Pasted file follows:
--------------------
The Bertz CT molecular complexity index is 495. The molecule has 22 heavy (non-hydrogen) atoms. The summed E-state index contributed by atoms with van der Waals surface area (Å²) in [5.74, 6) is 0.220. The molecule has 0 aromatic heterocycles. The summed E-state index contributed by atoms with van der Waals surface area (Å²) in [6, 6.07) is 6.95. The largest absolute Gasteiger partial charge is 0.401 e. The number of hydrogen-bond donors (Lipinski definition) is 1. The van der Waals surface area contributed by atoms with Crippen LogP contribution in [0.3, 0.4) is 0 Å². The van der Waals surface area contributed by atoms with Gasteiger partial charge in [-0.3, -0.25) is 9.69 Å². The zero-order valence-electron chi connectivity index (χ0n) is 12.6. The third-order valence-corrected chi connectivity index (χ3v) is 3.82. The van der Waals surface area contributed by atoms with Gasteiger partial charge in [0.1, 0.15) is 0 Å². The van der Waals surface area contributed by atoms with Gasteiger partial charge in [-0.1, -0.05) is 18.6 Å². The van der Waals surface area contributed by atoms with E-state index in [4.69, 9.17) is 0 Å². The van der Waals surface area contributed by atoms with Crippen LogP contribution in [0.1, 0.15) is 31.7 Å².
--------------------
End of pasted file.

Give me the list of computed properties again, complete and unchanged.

The Bertz CT molecular complexity index is 495. The molecule has 22 heavy (non-hydrogen) atoms. The summed E-state index contributed by atoms with van der Waals surface area (Å²) in [5.74, 6) is 0.220. The molecule has 0 aromatic heterocycles. The summed E-state index contributed by atoms with van der Waals surface area (Å²) in [6, 6.07) is 6.95. The largest absolute Gasteiger partial charge is 0.401 e. The number of hydrogen-bond donors (Lipinski definition) is 1. The van der Waals surface area contributed by atoms with Crippen LogP contribution in [0.3, 0.4) is 0 Å². The van der Waals surface area contributed by atoms with Gasteiger partial charge in [-0.3, -0.25) is 9.69 Å². The zero-order valence-electron chi connectivity index (χ0n) is 12.6. The third-order valence-corrected chi connectivity index (χ3v) is 3.82. The van der Waals surface area contributed by atoms with Gasteiger partial charge in [0.1, 0.15) is 0 Å². The van der Waals surface area contributed by atoms with Gasteiger partial charge in [-0.1, -0.05) is 18.6 Å². The van der Waals surface area contributed by atoms with E-state index in [4.69, 9.17) is 0 Å². The van der Waals surface area contributed by atoms with Crippen LogP contribution in [0.1, 0.15) is 31.7 Å².